James Brown: The Singles Volume 7, 1970-1972 charts the entire course of this volatile but explosive and creative period. JB experimented with mixes, changing his mind after a record was out; we’ve documented those. He paid tribute to disc jockey Georgie Woods on the instrumental “My Brother.” He’d hedge his funk bets and issue covers like “Spinning Wheel,” or a new version of such old songs as “Just Won’t Do Right,” in a duet with newcomer Lyn Collins, and “I Cried,” originally performed by Tammy Montgomery (a.k.a. Tammi Terrell) on a single produced by Brown. And after he had said goodbye to the Collins-dominated J.B.’s, he returned to their funk version of “Talking Loud And Saying Nothing” and released it on Polydor, a full 18 months after it was recorded. James Brown was again hitting on all cylinders.
Our CD booklet for Vol. 7 again complements the incredible music, with detailed notes, track annotations, recording data, memorabilia and rare photos from the archives of Alan Leeds, the Grammy®-winning writer and former Brown publicist and tour manager.
James Brown - The Singles, Volume 8 (1972-1973)
Get ready for another exiting round of genius grooves from James Brown in The Singles Vol. 8: 1972-1973, a new 2-CD set in the acclaimed series that illuminates when JB became “The Godfather Of Soul.”
By this era, Black music was shifting – fast. “Sixties veterans Marvin Gaye and Curtis Mayfield managed to evolve with the changing times, but relative newcomers Isaac Hayes, Al Green and Barry White loomed as the last of a dying breed,” writes compiler and former James Brown staffer Alan Leeds in the set’s liner notes. “The era of the stage shaking, Gospel-based Southern soul man was all but over… Established stars, like Ray Charles, Solomon Burke, Wilson Pickett and Jackie Wilson, couldn’t buy a hit record. Somehow, James Brown was still standing.”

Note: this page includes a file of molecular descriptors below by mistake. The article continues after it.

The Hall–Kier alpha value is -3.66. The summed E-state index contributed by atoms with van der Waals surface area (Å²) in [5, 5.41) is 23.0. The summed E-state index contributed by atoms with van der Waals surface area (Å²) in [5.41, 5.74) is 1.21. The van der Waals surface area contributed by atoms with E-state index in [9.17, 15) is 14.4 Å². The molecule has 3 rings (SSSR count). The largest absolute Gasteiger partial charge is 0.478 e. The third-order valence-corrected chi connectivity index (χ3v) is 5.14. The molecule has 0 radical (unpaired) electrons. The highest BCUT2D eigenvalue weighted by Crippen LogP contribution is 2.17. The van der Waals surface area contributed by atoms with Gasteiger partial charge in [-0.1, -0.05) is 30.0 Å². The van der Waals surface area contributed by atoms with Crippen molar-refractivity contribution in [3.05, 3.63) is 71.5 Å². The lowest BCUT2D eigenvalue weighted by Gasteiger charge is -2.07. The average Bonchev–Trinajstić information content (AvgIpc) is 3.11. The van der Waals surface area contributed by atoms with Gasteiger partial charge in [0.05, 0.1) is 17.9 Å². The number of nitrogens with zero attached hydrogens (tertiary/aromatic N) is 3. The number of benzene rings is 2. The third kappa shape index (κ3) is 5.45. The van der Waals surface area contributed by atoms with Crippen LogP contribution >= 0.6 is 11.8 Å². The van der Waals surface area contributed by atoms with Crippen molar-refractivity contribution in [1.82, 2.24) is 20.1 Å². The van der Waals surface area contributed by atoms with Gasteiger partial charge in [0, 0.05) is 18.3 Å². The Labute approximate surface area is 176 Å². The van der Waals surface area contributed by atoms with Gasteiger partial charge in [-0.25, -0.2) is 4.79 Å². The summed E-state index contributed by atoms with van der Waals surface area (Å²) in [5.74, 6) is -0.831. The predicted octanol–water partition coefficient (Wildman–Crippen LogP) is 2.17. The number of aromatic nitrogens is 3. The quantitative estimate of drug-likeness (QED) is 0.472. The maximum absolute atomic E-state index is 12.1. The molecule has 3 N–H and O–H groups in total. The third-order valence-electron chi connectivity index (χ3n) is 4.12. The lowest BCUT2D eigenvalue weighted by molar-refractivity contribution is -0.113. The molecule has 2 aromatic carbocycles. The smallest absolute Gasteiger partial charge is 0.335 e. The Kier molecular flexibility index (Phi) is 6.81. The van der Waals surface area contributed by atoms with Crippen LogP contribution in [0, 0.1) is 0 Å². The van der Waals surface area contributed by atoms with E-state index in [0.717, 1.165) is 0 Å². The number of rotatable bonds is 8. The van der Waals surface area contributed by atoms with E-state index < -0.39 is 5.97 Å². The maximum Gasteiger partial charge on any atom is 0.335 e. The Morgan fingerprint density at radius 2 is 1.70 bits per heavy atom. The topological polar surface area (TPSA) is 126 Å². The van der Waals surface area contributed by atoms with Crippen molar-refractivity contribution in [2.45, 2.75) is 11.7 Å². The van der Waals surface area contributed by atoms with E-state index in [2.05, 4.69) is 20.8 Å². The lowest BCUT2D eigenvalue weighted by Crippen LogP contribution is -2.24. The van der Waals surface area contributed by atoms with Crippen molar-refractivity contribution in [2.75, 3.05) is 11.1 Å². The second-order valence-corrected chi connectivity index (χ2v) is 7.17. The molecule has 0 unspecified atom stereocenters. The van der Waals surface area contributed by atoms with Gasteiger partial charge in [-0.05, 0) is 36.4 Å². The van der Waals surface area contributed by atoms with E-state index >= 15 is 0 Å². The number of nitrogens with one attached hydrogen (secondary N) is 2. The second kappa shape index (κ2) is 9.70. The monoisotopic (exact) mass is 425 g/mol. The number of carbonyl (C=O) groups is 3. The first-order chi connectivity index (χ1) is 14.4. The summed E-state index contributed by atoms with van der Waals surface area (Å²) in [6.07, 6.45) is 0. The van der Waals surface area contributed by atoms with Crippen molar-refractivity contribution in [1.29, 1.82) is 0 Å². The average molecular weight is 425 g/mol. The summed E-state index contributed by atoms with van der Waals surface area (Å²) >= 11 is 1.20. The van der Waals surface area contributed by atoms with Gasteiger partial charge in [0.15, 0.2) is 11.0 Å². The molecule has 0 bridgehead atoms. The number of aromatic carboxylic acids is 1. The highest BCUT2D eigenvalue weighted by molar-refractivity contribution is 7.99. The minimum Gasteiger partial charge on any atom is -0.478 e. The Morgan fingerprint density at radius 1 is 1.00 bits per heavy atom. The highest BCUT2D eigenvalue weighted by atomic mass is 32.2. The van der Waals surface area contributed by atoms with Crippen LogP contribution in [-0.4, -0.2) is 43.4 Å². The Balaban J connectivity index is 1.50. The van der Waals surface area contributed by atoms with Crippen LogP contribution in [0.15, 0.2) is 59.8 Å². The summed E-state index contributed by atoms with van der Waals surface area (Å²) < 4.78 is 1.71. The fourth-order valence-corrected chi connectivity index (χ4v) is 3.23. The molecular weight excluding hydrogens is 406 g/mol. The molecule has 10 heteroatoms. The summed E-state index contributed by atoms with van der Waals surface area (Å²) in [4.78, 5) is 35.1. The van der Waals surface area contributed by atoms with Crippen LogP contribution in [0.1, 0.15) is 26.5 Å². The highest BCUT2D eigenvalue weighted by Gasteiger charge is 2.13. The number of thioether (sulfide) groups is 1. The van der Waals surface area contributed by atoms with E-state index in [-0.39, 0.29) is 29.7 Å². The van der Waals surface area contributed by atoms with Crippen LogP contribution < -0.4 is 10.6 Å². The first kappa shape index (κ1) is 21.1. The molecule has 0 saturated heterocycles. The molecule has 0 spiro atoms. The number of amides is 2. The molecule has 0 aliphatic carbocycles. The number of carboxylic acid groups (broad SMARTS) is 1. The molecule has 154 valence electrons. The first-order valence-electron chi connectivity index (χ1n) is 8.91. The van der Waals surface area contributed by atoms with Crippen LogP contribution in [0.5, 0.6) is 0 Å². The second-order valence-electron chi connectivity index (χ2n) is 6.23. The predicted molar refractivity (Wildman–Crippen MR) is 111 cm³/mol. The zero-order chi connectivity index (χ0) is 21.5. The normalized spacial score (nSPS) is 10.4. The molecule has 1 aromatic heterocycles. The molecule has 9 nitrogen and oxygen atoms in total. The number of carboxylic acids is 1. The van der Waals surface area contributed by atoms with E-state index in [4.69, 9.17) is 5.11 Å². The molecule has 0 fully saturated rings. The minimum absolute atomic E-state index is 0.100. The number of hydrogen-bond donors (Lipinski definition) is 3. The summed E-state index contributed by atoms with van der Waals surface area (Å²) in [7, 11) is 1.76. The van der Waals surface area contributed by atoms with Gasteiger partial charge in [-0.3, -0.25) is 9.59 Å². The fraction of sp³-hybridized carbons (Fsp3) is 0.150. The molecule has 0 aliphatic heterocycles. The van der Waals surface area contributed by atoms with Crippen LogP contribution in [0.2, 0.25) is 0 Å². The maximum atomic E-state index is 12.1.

Standing he was, rocking the globe with “Get On The Good Foot,” “There It Is” and “I Got Ants In My Pants”; cautioning youth with the antidrug tale “King Heroin;” helping deliver hits for his super-funky band The J.B.’s with irresistible tracks “Pass The Peas” and “Doing It To Death,” now an all-time classic. He also experimented: a pop duet with Lyn Collins, “What My Baby Needs Now Is A Little More Lovin’”; a remake of his hit “Think”; a rare cover of The Beatles’ “Something”; working with bandleader Fred Wesley on the score to Black Caesar, resulting in the hits “Down And Out In New York City” and “Sexy Sexy Sexy.”
Several rarities give the package extra collectability: an unreleased vocal version of “Hot Pants Road”; the single version of “Honky Tonk”; the U.K.-only release “I Know It’s True”; the rare mono promo mix of “Ants”; the rare single cover version of “Watermelon Man” by Wesley that features JB on drums; and a second re-cut of “Think.”
All tracks have been newly remastered from the analog singles masters, sounding better than ever – and several of the original single mixes are now on CD for the first time. The set is accompanied, as with previous releases, by a booklet thick with detailed track annotations, track-by-track anecdotes that serve as a James Brown career timeline, rare photos and reproductions of memorabilia from back in the day, and a sessionography complete with recording dates and band personnel.
James Brown - The Singles, Volume 9 (1973-1975)
In 1973, James Brown, having renamed himself “Godfather of Soul,” was at a crossroads: younger acts, nurtured by his original funk, were on the rise. His hits were not coming so fast; his tours were suffering. He responded with some of the nastiest, longest-lasting funk he’d ever unleashed: “The Payback.” “Same Beat.” “Stoned To The Bone.” “My Thang.” “Funky President,” now a classic sampler’s staple. And much, much more. It’s all documented on The Singles Vol. 9: 1973-1975, the latest entry in the long-running James Brown series from Hip-oSelect.com.